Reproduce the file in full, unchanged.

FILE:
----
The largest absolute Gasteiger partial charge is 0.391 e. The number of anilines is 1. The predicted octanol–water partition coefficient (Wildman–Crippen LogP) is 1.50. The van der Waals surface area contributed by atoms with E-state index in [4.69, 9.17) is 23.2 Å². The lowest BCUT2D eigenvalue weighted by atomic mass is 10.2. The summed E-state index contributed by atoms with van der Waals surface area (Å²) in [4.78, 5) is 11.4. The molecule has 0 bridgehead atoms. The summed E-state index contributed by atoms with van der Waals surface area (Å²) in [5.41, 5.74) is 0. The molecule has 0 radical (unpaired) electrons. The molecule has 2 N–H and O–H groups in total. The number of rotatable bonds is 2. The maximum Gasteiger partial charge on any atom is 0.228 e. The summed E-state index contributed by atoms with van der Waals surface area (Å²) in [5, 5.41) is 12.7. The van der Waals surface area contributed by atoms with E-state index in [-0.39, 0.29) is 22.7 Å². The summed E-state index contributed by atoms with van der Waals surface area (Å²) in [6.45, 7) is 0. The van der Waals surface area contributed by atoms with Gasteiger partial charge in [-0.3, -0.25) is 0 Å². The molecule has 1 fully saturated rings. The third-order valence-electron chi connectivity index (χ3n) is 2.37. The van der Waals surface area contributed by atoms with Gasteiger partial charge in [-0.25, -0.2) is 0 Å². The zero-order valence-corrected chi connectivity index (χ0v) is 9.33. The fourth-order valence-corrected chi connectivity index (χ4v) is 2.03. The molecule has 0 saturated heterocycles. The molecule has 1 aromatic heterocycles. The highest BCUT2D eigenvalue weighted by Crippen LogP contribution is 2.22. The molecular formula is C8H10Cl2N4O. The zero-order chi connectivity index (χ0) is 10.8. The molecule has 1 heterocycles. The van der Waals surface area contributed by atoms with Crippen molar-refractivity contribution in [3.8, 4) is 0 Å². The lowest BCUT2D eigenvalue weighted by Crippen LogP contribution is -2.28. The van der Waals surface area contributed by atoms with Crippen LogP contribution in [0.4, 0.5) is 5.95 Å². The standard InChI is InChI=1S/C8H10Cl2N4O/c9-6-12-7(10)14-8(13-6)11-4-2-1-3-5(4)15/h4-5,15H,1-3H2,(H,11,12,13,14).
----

The largest absolute Gasteiger partial charge is 0.391 e. The number of anilines is 1. The predicted octanol–water partition coefficient (Wildman–Crippen LogP) is 1.50. The van der Waals surface area contributed by atoms with E-state index in [4.69, 9.17) is 23.2 Å². The lowest BCUT2D eigenvalue weighted by atomic mass is 10.2. The summed E-state index contributed by atoms with van der Waals surface area (Å²) in [4.78, 5) is 11.4. The molecule has 0 bridgehead atoms. The summed E-state index contributed by atoms with van der Waals surface area (Å²) in [5.41, 5.74) is 0. The molecule has 0 radical (unpaired) electrons. The molecule has 2 N–H and O–H groups in total. The number of rotatable bonds is 2. The maximum Gasteiger partial charge on any atom is 0.228 e. The summed E-state index contributed by atoms with van der Waals surface area (Å²) in [5, 5.41) is 12.7. The van der Waals surface area contributed by atoms with E-state index in [-0.39, 0.29) is 22.7 Å². The summed E-state index contributed by atoms with van der Waals surface area (Å²) in [6.45, 7) is 0. The van der Waals surface area contributed by atoms with Gasteiger partial charge in [-0.3, -0.25) is 0 Å². The molecule has 1 fully saturated rings. The third-order valence-electron chi connectivity index (χ3n) is 2.37. The van der Waals surface area contributed by atoms with Gasteiger partial charge in [-0.25, -0.2) is 0 Å². The zero-order valence-corrected chi connectivity index (χ0v) is 9.33. The fourth-order valence-corrected chi connectivity index (χ4v) is 2.03. The molecule has 0 saturated heterocycles. The molecule has 1 aromatic heterocycles. The highest BCUT2D eigenvalue weighted by Crippen LogP contribution is 2.22. The molecular formula is C8H10Cl2N4O. The zero-order chi connectivity index (χ0) is 10.8. The molecule has 1 heterocycles. The van der Waals surface area contributed by atoms with Crippen molar-refractivity contribution in [3.8, 4) is 0 Å². The lowest BCUT2D eigenvalue weighted by Crippen LogP contribution is -2.28. The van der Waals surface area contributed by atoms with Crippen LogP contribution in [0.4, 0.5) is 5.95 Å². The standard InChI is InChI=1S/C8H10Cl2N4O/c9-6-12-7(10)14-8(13-6)11-4-2-1-3-5(4)15/h4-5,15H,1-3H2,(H,11,12,13,14).